• tamamahmtamamahm Member Posts: 1,985
    I agree that a license does often mean easier seller.
    I disagree that TLG can't really be blamed for thinking LOTR would be popular. If they are going to jump in and sell it, they are responsible for thinking all aspects through. Part of that is simply understanding their customer.

    I don't think it has been a 'horrible' seller, but I also don't think it has been as much as a success as they would have liked. Of course, I have no numbers to back that up. :-) I'm only going off what I've observed when I've been in the Lego store and down the Target aisle. I can't imagine they (or anyone) would have ever considered it would have been on the order of Star Wars.

    The part missing to all of this, is we simply don't know what their internal expectations were. No matter what we may think, they may be doing better/worse based on what they had planned to sell. *shrug*
  • DiggydoesDiggydoes Cologne/GermanyMember Posts: 1,079
    When i look at the LOTR-sets i get the feeling that even when mainly aimed at kids (obviously) it's also a theme that TLG brought out to give some to the AFOL! Look at helms deep for example,no juniorized pieces! The walls (yeah kinda small)are completely brick build,no annoying castle walls! And the rest of the LOTR-range also comes without BURPs and stuff!!! So to me it seems like the line was designed with the AFOL in the mind!
  • AanchirAanchir United StatesMember Posts: 2,976
    tamamahm said:

    I agree that a license does often mean easier seller.
    I disagree that TLG can't really be blamed for thinking LOTR would be popular. If they are going to jump in and sell it, they are responsible for thinking all aspects through. Part of that is simply understanding their customer.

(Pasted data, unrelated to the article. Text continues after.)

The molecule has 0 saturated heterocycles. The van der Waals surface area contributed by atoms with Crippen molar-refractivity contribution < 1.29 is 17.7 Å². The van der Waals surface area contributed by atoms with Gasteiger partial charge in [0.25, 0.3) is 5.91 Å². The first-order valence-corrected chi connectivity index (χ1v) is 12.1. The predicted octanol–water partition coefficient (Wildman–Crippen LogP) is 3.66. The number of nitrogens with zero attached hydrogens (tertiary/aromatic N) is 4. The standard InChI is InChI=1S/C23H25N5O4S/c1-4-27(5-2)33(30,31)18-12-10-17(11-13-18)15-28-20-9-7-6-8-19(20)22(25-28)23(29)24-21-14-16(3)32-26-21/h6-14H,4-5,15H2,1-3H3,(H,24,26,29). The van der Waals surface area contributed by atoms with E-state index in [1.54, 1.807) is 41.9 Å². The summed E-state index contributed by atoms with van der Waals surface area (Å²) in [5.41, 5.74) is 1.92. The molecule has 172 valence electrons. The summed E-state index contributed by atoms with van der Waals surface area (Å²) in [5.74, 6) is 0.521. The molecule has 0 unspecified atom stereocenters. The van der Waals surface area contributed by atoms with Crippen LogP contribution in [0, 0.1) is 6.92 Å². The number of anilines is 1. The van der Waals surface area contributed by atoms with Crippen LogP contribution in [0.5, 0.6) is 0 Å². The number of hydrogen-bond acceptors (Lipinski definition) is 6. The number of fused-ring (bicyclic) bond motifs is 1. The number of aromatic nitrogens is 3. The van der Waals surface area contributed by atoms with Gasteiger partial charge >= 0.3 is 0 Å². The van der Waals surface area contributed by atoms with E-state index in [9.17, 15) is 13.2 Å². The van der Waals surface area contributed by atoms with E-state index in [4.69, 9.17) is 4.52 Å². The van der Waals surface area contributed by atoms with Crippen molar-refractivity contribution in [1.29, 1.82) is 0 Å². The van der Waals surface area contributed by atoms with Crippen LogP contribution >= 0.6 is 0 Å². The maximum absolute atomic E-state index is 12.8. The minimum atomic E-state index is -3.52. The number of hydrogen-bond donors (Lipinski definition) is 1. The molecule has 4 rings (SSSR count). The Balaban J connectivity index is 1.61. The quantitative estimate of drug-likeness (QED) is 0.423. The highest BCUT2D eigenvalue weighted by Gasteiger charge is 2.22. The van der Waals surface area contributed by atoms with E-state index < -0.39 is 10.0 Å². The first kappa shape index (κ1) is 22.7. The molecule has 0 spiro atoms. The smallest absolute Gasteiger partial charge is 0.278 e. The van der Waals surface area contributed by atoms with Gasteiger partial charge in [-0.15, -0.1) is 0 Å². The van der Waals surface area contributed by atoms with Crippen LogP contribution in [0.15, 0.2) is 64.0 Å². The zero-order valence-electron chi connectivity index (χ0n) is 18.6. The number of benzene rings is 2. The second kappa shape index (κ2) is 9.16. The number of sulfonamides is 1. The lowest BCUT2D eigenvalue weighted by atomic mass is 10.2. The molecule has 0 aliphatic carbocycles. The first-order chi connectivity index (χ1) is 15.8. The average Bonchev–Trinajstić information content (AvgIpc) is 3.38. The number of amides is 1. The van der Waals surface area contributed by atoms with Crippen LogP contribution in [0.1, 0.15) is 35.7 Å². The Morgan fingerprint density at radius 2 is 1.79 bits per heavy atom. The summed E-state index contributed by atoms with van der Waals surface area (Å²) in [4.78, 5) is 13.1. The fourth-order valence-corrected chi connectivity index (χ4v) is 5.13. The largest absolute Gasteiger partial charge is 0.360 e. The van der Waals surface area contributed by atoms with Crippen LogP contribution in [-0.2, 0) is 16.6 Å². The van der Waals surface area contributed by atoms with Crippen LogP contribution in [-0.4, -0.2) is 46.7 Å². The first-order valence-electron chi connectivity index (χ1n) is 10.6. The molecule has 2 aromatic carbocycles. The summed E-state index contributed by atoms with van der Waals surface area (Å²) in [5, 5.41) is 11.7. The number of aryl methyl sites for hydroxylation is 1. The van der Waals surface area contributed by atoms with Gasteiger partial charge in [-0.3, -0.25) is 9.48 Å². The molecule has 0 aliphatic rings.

I don't think it has been a 'horrible' seller, but I also don't think it has been as much as a success as they would have liked. Of course, I have no numbers to back that up. :-) I'm only going off what I've observed when I've been in the Lego store and down the Target aisle. I can't imagine they (or anyone) would have ever considered it would have been on the order of Star Wars.

    The part missing to all of this, is we simply don't know what their internal expectations were. No matter what we may think, they may be doing better/worse based on what they had planned to sell. *shrug*

    I'm always a little bit hesitant to judge how a theme is selling/how it is measuring up to expectations based on anecdotes about how many are seen in stores. I've heard that used as evidence that themes I love have been unsuccessful countless times, but somehow those themes continue to make the cut year after year.

    A good example is LEGO Hero Factory. A lot of people, particularly some bitter BIONICLE fans, have been wanting to give that theme its last rites since it began, and a common refrain is "this year/next year is going to be Hero Factory's last year". But it's already been confirmed to be continuing in 2014 by Christian Faber, the art director, and by some job offerings that have shown up on the internet for designers and concept developers for future years.

    And while some people might see certain sets as perennial shelfwarmers, that can often be skewed by how many of those sets retailers order. I have had a terribly hard time finding certain Hero Factory sets this year, but then again I'm not entirely sure the stores in my college's area ordered ANY of those sets this year or even last year (for the record, they're consistently the sets at the lowest price point and only available to retailers as mixed lots as far as I can tell).